The frequency of updates in the two-way communication scheme is controlled, not only in response to the updating by observers, but also by the frequency with which the viewer accesses the centralized data base computer. In the two-way communication scheme the viewer can request updates continually or at irregular intervals or even wait until the event is over and then access the information by requesting it from the centralized computer data base.

A second technique by which a viewer may access material regarding an event or have the viewer's computer data base updated utilizes a one-way broadcast technology such as radio, television or microwave, either through the air or through a cable. This technique is illustrated in FIG. 8 where the centralized data base computer 84 outputs updates of the event, based on updates received from the observer, through a transmitter, such as a broadcast transmitter 85, to be received at the viewer's computer location by antenna mechanism 86. The centralized data base computer thus uses a broadcasting device to repeatedly transmit the most recent version of the entire sequence of encoded sub-events of an event. Whenever the data base is updated to include new sub-events from the observer's computer, the data base begins broadcasting the entire sequence of the event, including the new sub-events as an update for viewers. A special receiving device is attached to the viewer's computer and receives the broadcast transmission and stores the encoded sequence of new sub-events on the viewer's computer.

The frequency of updating in the one-way communication scheme is determined by the frequency with which the centralized data base computer broadcasts encoded sequences. This frequency, in turn, depends upon the amount of information in the event descriptions and on the bandwidth of the broadcast technique. Even when the same broadcast channel is used for multiple simultaneous real events, the viewer's computer is typically updated within a few seconds of when the data base computer is updated by communication from the observer's computer.

FIGS. 9(a) and 9(b) are flow charts illustrative of algorithms for the centralized data base computer and viewer's computer, respectively, for implementing a one-way communication.

At step 901, the centralized data base computer defines the maximum number of events being observed and broadcast as a value MAXEI and then, in step 902 of FIG. 9(a), selects data base event file EI number 1. In decision step 903, the number of EI is compared to MAXEI. If EI is greater than MAXEI, the broadcast is repeated for EI number 1 at step 902. If the number assigned to EI is not greater than MAXEI, then the characters in the file EFEI corresponding to event EI are accessed in step 904. In step 905, the accessed characters of EFEI are broadcast and in step 906, EI is incremented by 1 and the decision step of 903 is repeated.

The viewer's computer waits for the next event file to be received, as indicated at step 910 of FIG. 9(b). Once a broadcast of characters in a data base file EF is received, as indicated at step 911, an event identifier EI is accessed at step 912. In step 913, a decision is made as to whether the viewer is actually viewing the event identified by EI. If not, the event file may be discarded and the viewer's computer returns to the wait state of step 910. However, if the viewer is viewing event EI, then the corresponding event file on the viewer's computer is updated at step 914 with the characters from file EF received from the centralized data base computer.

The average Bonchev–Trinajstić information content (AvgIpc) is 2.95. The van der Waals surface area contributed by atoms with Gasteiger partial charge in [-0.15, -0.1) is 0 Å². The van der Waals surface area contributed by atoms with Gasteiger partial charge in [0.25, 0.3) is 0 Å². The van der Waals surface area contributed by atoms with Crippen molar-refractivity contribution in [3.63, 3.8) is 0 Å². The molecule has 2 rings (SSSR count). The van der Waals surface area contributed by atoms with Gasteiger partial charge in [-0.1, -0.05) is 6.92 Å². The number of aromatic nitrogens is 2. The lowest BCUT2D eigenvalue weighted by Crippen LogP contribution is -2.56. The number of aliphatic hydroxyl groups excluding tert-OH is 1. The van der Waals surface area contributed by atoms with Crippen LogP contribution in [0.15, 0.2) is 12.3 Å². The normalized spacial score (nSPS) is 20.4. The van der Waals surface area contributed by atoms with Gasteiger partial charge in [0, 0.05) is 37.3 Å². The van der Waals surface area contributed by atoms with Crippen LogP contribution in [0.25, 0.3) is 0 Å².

Regardless of the choice of algorithms for communication between the data base computer and the viewer, i.e., either one way or two-way communication, the algorithms expressed in the flow charts FIGS. 7(a) and 9(a) as corresponding to the algorithms of the centralized data base computer, are best implemented in a multi-processing manner. In particular, FIG. 10 illustrates a schematic block diagram of a multi-processing operation on a centralized data base computer. Data base 1001 is capable of interacting with the observers' computers and carrying out one-way and two-way communications with viewers' computers. Process 1002 receives the sub-event descriptions for all events and updates the data base of the centralized data base computer. Process 1003 repeatedly broadcasts event files stored in the data base according to a one-way communication scheme. Process 1004 carries out two-way communication between the centralized data base computer and a viewer by responding to viewers' requests for event files that are stored in the centralized data base computer.

The viewer's computer, regardless of the manner in which it receives information from the centralized data base computer, displays the encoded sequence of sub-events associated with a particular event by using techniques derived from those used for discrete event simulation. As discussed for example in SIMULATION MODELING AND ANALYSIS, Law et al.